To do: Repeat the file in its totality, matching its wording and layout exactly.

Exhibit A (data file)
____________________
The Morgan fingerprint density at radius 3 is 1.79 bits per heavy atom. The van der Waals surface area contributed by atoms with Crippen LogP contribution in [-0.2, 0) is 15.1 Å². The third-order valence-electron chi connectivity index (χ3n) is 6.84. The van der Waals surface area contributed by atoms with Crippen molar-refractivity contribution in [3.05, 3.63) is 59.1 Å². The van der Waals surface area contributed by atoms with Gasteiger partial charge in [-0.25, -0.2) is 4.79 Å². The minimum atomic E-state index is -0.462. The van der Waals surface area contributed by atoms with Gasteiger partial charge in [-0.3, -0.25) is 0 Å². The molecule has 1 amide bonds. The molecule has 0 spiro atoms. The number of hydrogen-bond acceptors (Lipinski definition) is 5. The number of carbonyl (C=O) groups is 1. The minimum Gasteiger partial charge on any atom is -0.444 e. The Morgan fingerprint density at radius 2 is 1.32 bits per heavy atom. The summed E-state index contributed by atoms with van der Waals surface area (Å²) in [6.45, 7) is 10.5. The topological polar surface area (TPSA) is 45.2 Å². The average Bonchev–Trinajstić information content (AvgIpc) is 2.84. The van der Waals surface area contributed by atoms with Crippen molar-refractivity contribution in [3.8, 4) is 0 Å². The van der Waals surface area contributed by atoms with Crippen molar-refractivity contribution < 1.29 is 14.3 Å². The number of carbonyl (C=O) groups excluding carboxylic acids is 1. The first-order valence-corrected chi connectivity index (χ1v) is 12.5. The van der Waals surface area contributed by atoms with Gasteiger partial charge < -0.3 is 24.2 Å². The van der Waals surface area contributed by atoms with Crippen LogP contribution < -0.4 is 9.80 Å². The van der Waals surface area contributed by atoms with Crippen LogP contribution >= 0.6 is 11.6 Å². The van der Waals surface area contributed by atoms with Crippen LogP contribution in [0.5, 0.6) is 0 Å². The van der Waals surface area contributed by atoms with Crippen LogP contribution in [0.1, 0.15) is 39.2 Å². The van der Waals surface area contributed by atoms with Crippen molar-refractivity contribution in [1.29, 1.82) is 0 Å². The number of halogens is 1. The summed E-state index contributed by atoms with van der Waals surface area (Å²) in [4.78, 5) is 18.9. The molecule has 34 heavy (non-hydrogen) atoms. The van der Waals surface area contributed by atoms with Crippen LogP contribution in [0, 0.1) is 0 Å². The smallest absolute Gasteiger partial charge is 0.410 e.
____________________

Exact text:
The Morgan fingerprint density at radius 3 is 1.79 bits per heavy atom. The van der Waals surface area contributed by atoms with Crippen LogP contribution in [-0.2, 0) is 15.1 Å². The third-order valence-electron chi connectivity index (χ3n) is 6.84. The van der Waals surface area contributed by atoms with Crippen molar-refractivity contribution in [3.05, 3.63) is 59.1 Å². The van der Waals surface area contributed by atoms with Gasteiger partial charge in [-0.25, -0.2) is 4.79 Å². The minimum atomic E-state index is -0.462. The van der Waals surface area contributed by atoms with Gasteiger partial charge in [-0.3, -0.25) is 0 Å². The molecule has 1 amide bonds. The molecule has 0 spiro atoms. The number of hydrogen-bond acceptors (Lipinski definition) is 5. The number of carbonyl (C=O) groups is 1. The minimum Gasteiger partial charge on any atom is -0.444 e. The Morgan fingerprint density at radius 2 is 1.32 bits per heavy atom. The summed E-state index contributed by atoms with van der Waals surface area (Å²) in [6.45, 7) is 10.5. The topological polar surface area (TPSA) is 45.2 Å². The average Bonchev–Trinajstić information content (AvgIpc) is 2.84. The van der Waals surface area contributed by atoms with Crippen molar-refractivity contribution in [3.8, 4) is 0 Å². The van der Waals surface area contributed by atoms with Crippen molar-refractivity contribution < 1.29 is 14.3 Å². The number of carbonyl (C=O) groups excluding carboxylic acids is 1. The first-order valence-corrected chi connectivity index (χ1v) is 12.5. The van der Waals surface area contributed by atoms with Gasteiger partial charge < -0.3 is 24.2 Å². The van der Waals surface area contributed by atoms with Crippen LogP contribution < -0.4 is 9.80 Å². The van der Waals surface area contributed by atoms with Crippen LogP contribution >= 0.6 is 11.6 Å². The van der Waals surface area contributed by atoms with Crippen LogP contribution in [0.5, 0.6) is 0 Å². The van der Waals surface area contributed by atoms with Crippen LogP contribution in [0.1, 0.15) is 39.2 Å². The van der Waals surface area contributed by atoms with Crippen molar-refractivity contribution in [1.29, 1.82) is 0 Å². The number of halogens is 1. The summed E-state index contributed by atoms with van der Waals surface area (Å²) in [4.78, 5) is 18.9. The molecule has 34 heavy (non-hydrogen) atoms. The van der Waals surface area contributed by atoms with Crippen LogP contribution in [0, 0.1) is 0 Å². The smallest absolute Gasteiger partial charge is 0.410 e.